Emerging Trends | ITU Plenipotentiary Conference 2018
November 5, 2018

ITU Member States elect ITU Council and Radio Regulations Board members

By ITU News

ITU Member States meeting in Dubai for the Union’s Plenipotentiary Conference have now elected the members of Radio Regulations Board and the Member States that will serve the ITU Council.

The Radio Regulations Board (RRB) is a part-time body of 12 members representing ITU’s five regions.

It is the RRB’s job to approve the Rules of Procedure in application of the Radio Regulations, the international treaty governing the use of the radio-frequency spectrum and the use of satellite orbits. The RRB also serves as an appeal board in case of disputes and provides advice to World Radiocommunication Conferences and Radiocommunication Assemblies.

The winning candidates to serve from 2019-2023 are:

  • The Americas – Chantal Beaumier (Canada); Fernando Borjón Figueroa (Mexico).
  • Western Europe – Yvon Henri (France); Lilian Jeanty (Netherlands)
  • Eastern Europe and Northern Asia – Sahiba Hasanova (Azerbaijan); Nikolay Varlamov (Russian Federation).
  • Africa – Elsayed Azzouz (Egypt); Samuel Mandla Mchunu (South Africa); Hassan Talib (Morocco).
  • Asia/Australasia – Tariq Alamri (Saudi Arabia); Akira Hashimoto (Japan); Doan Quang Hoan (Viet Nam).
About ITU Council

The ITU Council, which comprises 48 Member States, serves as the governing body of ITU in between the quadrennial Plenipotentiary Conferences, and meets every year at the ITU Headquarters in Geneva.

The Council ensures constant oversight of the Union’s activities, policies and strategies, manages Working Groups on specific topics set up by Plenipotentiary Conferences or by the Council itself, and prepares the ITU Strategic and Financial Plans for presentation to the Plenipotentiary.

Each of the five ITU administrative regions is entitled to a number of Council seats, as follows: • Region A —The Americas (9 seats) • Region B — Western Europe (8 seats) • Region C — Eastern Europe and Northern Asia (5 seats) • Region D — Africa (13 seats) • Region E — Asia and Australasia (13 seats).

The total number of Council seats is based on 25% of the number of ITU Member States, with number of seats per region allocated on the basis of the total number of ITU Member States from each of the five regions. The number of Council seats was increased from 46 to 48 by the 2010 Plenipotentiary Conference, to reflect ITU’s growing membership (now 193 Member States).

The winning candidate Member States for the ITU Council are:

  • Region A — The Americas (9 seats) – Argentina; Bahamas; Brazil; Canada; Cuba; El Salvador; Mexico; Paraguay; United States.
  • Region B — Western Europe (8 seats) – France; Germany; Greece; Hungary; Italy; Spain; Switzerland; Turkey.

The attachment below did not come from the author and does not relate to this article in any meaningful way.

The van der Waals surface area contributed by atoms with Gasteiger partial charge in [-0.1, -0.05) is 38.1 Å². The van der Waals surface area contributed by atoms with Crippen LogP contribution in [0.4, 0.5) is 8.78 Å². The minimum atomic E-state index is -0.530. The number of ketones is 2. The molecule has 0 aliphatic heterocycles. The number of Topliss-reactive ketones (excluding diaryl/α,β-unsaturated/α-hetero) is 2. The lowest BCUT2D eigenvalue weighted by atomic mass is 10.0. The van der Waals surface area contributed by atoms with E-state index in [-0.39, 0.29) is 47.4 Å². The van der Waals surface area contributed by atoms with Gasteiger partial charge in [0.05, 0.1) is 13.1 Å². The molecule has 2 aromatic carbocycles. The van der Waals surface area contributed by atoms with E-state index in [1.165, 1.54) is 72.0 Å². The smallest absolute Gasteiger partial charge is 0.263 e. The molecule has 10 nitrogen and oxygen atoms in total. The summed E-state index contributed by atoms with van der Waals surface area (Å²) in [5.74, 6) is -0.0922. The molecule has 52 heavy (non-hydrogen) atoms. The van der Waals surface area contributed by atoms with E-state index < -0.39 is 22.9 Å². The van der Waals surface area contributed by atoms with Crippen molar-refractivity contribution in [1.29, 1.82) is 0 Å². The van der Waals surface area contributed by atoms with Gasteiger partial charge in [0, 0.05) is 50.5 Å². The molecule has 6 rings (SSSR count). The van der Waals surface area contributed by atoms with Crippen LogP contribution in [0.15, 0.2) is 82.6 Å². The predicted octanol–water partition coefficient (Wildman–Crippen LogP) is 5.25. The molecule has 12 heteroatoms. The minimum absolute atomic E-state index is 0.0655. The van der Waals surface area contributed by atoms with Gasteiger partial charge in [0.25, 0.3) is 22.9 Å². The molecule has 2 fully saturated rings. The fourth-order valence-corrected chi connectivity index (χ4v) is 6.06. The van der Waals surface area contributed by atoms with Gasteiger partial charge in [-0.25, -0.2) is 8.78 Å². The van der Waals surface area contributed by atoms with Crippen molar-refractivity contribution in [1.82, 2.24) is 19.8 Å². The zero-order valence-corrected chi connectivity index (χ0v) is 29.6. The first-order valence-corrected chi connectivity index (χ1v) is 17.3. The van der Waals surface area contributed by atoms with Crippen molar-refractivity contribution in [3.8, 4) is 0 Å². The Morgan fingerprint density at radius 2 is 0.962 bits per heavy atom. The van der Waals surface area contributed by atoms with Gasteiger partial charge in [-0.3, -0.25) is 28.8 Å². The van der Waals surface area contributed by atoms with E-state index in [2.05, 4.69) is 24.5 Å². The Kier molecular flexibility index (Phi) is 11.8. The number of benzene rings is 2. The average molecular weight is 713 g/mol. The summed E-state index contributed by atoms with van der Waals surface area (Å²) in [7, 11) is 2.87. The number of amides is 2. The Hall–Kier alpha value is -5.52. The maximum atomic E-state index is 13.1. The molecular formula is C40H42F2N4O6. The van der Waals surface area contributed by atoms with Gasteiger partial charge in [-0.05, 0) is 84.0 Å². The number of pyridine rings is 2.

• Region C — Eastern Europe and Northern Asia (5 seats) – Azerbaijan; Czech Republic; Poland; Romania; Russian Federation.
  • Region D — Africa (13 seats) – Algeria; Burkina Faso; Côte d’Ivoire; Egypt; Ghana; Kenya; Morocco; Nigeria; Rwanda; Senegal; South Africa; Tunisia; Uganda.
  • Region E — Asia and Australasia (13 seats) – Australia; China; India; Indonesia; Iran (Islamic Republic of); Japan; Korea (Rep. of); Kuwait; Pakistan; Philippines; Saudi Arabia; Thailand; United Arab Emirates.

There is no restriction on the number of countries that can put forward a candidature for ITU Council, and no restriction on the number of terms a country can serve on ITU Council. The countries which have served the most terms on Council since 1947 (when ITU Council was formally created by the Plenipotentiary Conference in Atlantic City) are: Brazil, China, France, Italy, Japan, Russia, Switzerland, and the United States.

The Council takes all steps necessary to facilitate the implementation of the provisions of the ITU Constitution and Convention, the Administrative Regulations (International Telecommunications Regulations and Radio Regulations), as well as the decisions and resolutions of Plenipotentiary Conferences and other meetings of the Union.

The Council also sets up specialized Working Groups to deal with specific issues as needed. In 2001, the Council Working Group on Reform established the Council Troika. Consisting of the outgoing, sitting and incoming Chairs of the Council, the Troika ensures a smooth transition between acting Chairs.

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ITU Member States elect ITU Council and Radio Regulations Board members

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